If you need incentive to get out of bed after a long night, the promise of another cocktail just may do it. As a public service to the hungover, every week we track down the best bartenders in America and ask them to share their favorite hair-of-the-dog remedies. This week we’ve got a fizz from the 1800s that comes with a raw egg yolk shooter.

THE SPECIALIST: Chaim Dauermann, head bartender of the Up & Up in New York’s Greenwich Village


ITS ORIGINS: The earliest mention of the Electric Current Fizz was in George J. Kappeler’s Modern American Drinks, published in 1895. The cocktail contains two parts: a traditional Silver Fizz (a gin fizz with an egg white in it) and a Prairie Oyster using the egg yolk leftover from making the drink. Prairie Oysters are tried-and-true hangover cures consisting of raw eggs dressed with salt, pepper, Worcestershire sauce and hot sauce. To drink the compound cocktail, shoot the yolk and then wash it down with the fizz.

ITS HEALING POWERS: Chaim Dauermann, head bartender of the Up & Up in New York’s Greenwich Village, says he became fond of the old classic drink when one of his regulars brought him the recipe and asked him to make it. “The Electric Current Fizz satisfies a lot of traditional touchpoints in hangover cures: protein, fat and of course a little booze,” he says. “A deficiency in B vitamins is one of the things that causes a hangover. And eggs are rich in B vitamins. That’s why we crave eggs or meat when we wake up after a night of overindulgence.”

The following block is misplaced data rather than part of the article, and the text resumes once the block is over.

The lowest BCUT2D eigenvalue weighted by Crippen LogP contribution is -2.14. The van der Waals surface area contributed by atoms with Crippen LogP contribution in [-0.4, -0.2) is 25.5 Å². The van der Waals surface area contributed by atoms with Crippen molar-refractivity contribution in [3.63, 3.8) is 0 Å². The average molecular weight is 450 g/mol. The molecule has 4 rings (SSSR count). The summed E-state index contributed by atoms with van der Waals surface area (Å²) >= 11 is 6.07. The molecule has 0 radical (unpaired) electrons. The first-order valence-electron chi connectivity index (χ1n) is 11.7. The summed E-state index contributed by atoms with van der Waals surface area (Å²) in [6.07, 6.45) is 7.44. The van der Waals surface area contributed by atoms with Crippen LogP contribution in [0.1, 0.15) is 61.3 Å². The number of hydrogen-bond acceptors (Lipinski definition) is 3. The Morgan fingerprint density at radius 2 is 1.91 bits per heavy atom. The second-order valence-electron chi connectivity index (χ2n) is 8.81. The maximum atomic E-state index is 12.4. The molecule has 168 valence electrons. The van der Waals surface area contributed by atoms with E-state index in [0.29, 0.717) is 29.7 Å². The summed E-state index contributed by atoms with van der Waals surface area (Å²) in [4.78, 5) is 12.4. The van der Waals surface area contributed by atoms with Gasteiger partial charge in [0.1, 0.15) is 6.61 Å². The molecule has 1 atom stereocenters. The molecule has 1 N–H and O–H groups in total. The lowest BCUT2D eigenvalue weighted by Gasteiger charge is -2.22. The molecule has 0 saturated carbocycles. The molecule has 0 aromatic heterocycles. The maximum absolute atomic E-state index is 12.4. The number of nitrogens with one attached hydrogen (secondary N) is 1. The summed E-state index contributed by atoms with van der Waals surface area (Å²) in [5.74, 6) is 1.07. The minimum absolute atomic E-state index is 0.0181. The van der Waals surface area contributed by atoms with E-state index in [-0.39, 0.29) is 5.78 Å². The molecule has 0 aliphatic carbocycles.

Dauermann serves the egg portion of the drink in its own half shell and likes to get creative with its seasonings. “A half shell is not really going to leave you much room for spices; maybe ¾ ounce of space,” he says. “I just do a pinch of salt and pepper, a dash of hot sauce and a dash of vinegar. I often brine my own cocktail onions and like to add a dash of that brine, too. That’s really all this needs.” His personal hangover cure is something very similar in texture: a big plate of raw oysters, paired with a beer or a glass of sparkling wine. “But if there was a cocktail bar I liked that opened early enough, then an Electric Current Fizz would be a suitable replacement for that,” he says.

NOW HE’S DROPPING TRUTH BOMBS: “The only sure way to prevent a hangover is to either never drink or never stop drinking,” Dauermann says. “Unfortunately it’s not really possible to never stop drinking and for a lot of people, never drinking is also not really possible. A hair-of-the-dog cocktail in the morning is a perfect middle ground.”


  • 2 oz. Hayman’s Old Tom gin
  • ¾ oz. lemon juice
  • ¾ oz. simple syrup (1:1 ratio)
  • 1 egg white (reserve the yolk and shell)
  • seltzer

Combine gin, simple syrup, lemon juice and egg white in a shaker tin. Dry shake the ingredients (do not use ice). Then add ice. Shake again. Strain into a chilled fizz glass. Top with cold seltzer water.

On the side, serve the yolk in the half shell. Season with a pinch of black pepper, pinch of salt and a dash of vinegar or brine. Add a dash of hot sauce such as Cholula if desired. Drink the yolk, and then wash it down with the fizz.

Alyson Sheppard is the resident hangover specialist at Playboy.com. Follow her on Twitter: @amshep